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Ethics of Sport and Athletics

Theory, Issues, and Application
9781975142742
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9781975142742
Publication Date
May 25, 2021
2021-05-25
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  • Description
    Lippincott® Connect Featured Title
    Purchase of the new print edition of this Lippincott® Connect title includes lifetime access to the digital version of the book, plus related materials such as videos and multiple-choice Q&A and self-assessments.

    Timely, accessible, and focused on practical application, Ethics of Sport & Athletics: Theory, Issues, and Applications, Second Edition, details the theories and mechanics of moral reasoning, ethical and unethical behavior in sport, and the development of moral education through sport. This well-organized, case-based approach to sport-related dilemmas teaches readers how to successfully apply moral reasoning skills in good decision making to ensure confidence in sports management.
     
    Extensively updated with real-world examples drawn from the latest sports headlines, this Second Edition is designed to help readers grapple with the many complicated ethical challenges they’ll encounter in today’s sports professions, including performance enhancement, violence in sports, and racial and gender discrimination. An expanded emphasis on applying knowledge and concepts in sport management further equips readers to confront specific scenarios, ultimately improving the overall moral integrity of sport without diminishing its competitive element.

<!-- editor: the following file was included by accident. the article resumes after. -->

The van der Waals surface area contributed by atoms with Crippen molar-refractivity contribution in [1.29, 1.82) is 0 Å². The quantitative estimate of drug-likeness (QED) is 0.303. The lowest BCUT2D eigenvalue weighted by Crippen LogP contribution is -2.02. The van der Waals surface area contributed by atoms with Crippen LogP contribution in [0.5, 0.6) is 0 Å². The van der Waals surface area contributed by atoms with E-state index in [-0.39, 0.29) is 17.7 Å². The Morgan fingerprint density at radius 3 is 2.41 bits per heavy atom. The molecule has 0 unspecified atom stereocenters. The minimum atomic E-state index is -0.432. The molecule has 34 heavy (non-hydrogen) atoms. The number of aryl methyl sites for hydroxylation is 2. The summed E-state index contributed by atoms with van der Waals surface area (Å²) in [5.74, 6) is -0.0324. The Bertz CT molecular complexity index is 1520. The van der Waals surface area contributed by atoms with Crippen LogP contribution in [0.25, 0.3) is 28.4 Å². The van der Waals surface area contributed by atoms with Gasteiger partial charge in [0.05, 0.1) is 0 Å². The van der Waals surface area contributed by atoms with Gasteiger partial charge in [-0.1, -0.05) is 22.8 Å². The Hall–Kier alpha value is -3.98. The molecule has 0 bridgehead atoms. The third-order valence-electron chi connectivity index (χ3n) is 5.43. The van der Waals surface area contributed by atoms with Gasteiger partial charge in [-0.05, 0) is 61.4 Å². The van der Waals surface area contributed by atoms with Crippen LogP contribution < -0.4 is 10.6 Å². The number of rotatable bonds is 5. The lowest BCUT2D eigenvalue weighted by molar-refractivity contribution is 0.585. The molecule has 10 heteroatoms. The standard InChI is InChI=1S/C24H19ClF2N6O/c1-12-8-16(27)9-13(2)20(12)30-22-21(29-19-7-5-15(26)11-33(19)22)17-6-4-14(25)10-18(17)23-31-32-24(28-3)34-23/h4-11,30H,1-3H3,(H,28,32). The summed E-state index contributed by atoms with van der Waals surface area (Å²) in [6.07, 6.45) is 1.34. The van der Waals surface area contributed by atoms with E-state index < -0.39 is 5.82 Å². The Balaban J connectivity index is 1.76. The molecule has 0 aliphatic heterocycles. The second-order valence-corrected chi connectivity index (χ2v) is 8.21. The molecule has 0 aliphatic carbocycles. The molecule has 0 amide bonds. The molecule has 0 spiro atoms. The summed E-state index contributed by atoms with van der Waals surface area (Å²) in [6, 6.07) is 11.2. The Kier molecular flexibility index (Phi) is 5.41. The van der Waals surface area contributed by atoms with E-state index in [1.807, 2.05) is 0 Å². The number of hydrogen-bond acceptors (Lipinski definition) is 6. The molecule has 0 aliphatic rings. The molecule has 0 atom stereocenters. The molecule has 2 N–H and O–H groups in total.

• UPDATED Coverage familiarizes you with the most pressing sport-related ethical issues you’ll encounter in practice, including discrimination, drug usage, parental involvement in student athletics and challenges related to online/fantasy sports.
    • NEW Moral Application in Sport Management section equips you with an effective understanding of the emotional intelligence, organization politics, and employee and athlete motivation involved in successful sport management.
    • UPDATED Case studies at the end of each chapter provide essential practice applying ethical reasoning to commonly encountered sport situations.
    • UPDATED Mini-case studies throughout each chapter reinforce ethical concepts with specific, real-world sport examples. 
    • NEW Review questions test your comprehension and place chapter concepts in broader sport contexts.
    • Decision-making models boost your confidence in applying concepts to commonly encountered ethical considerations in a sport context.
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  • Specs